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The ‘Wright Mons’ is a large, mound-like feature with a dark central depression located in Pluto’s southern hemisphere.

NASA

The latest results from NASA's New Horizons probe have yielded a big surprise: Pluto may be a volcanic world.

Scientists involved with the mission say that is the most plausible explanation for a large, mound-like feature with a dark central depression located in Pluto's southern hemisphere. The circular feature is 160 kilometres across and strongly reminiscent of large shield volcanoes such as those on Mars.

The difference is that on Pluto, where the average surface temperature is well below -200 degrees C, volcanoes would be made of ice and would presumably erupt some form of slushy material, such as a water-ammonia mix, that can flow at extremely low temperatures.

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Scientists left the door open to alternative explanations for the feature but admitted they were having a hard time imagining what those alternatives might be.

"When you see a big mountain with a hole in the top, it basically points to one thing," said Oliver White, a New Horizons team member based at NASA's Ames Research Center near Mountainview, Calif. He added that a volcano on Pluto "is the least weird hypothesis at the moment."

The image was captured when New Horizons sped past Pluto last July 14, and the picture was released on Monday at a gathering of planetary scientists near Washington. A second image from an adjacent region shows another similar volcanic mound. Team members have informally dubbed the features Wright Mons and Piccard Mons. (The names won't become official until they've been approved by the International Astronomical Union.)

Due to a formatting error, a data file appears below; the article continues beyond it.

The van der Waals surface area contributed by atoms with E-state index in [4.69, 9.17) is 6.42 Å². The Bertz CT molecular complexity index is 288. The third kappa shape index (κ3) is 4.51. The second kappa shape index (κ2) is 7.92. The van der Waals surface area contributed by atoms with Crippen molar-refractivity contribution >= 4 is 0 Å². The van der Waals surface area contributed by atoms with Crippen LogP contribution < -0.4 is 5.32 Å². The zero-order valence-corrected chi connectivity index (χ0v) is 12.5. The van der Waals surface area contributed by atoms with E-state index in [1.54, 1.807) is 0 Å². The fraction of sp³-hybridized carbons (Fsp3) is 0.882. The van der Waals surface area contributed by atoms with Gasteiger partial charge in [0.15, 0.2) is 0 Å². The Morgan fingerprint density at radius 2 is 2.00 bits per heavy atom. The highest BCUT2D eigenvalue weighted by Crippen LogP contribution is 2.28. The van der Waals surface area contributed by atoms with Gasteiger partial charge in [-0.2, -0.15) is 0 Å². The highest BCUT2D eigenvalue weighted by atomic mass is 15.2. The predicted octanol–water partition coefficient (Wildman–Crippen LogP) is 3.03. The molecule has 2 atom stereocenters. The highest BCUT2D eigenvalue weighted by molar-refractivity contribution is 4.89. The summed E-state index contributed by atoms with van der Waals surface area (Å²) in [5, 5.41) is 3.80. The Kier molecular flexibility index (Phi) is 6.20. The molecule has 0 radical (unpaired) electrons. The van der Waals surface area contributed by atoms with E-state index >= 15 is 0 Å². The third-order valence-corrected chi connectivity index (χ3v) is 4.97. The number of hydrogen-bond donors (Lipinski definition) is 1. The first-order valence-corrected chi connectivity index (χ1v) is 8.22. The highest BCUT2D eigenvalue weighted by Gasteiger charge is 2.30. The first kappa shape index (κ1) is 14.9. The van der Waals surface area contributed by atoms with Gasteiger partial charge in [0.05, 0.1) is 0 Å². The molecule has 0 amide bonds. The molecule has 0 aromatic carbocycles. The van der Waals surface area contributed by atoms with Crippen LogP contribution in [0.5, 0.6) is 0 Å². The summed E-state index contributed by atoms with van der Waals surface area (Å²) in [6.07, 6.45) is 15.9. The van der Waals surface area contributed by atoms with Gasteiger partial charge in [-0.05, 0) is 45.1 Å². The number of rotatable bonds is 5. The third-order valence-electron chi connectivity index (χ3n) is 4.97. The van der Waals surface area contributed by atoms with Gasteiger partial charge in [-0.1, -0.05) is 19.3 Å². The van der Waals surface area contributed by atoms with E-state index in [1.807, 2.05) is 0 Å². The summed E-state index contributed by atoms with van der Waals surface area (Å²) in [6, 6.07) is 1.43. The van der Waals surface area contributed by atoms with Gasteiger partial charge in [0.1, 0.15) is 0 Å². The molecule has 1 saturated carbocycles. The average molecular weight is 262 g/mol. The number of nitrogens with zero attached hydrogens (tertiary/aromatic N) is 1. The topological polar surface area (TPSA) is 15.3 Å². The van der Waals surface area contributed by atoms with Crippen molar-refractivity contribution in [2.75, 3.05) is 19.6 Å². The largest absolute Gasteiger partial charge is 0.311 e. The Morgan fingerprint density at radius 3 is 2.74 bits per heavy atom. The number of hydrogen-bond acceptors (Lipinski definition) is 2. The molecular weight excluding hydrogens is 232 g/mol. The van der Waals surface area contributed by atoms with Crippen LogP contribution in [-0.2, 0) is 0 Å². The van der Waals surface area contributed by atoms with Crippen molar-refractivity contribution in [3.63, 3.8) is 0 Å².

Together, the images offers the latest evidence from New Horizons that Pluto is a geologically active world with a strong internal heat source, likely related to the decay of radioactive elements.

This has led some scientists to speculate that Pluto's interior may be quite warm and watery, despite its relatively small size and five-billion-km distance from the sun.

Alan Stern, principal investigator for the mission, said "Pluto has really outsmarted us" in terms of defying scientists' predictions for what New Horizons would find.

Meanwhile, New Horizons is scheduled to conclude a series of manoeuvres this month that are designed to shift its trajectory to intercept a small, icy object called 2014 MU69 in about three years' time. A U.S.-Canadian team of astronomers spotted the 50-km-wide object last year during an exhaustive search for a second target for the mission. It lies in the Kuiper Belt, a region beyond the outer planets, which may hold clues to the formation of the solar system.

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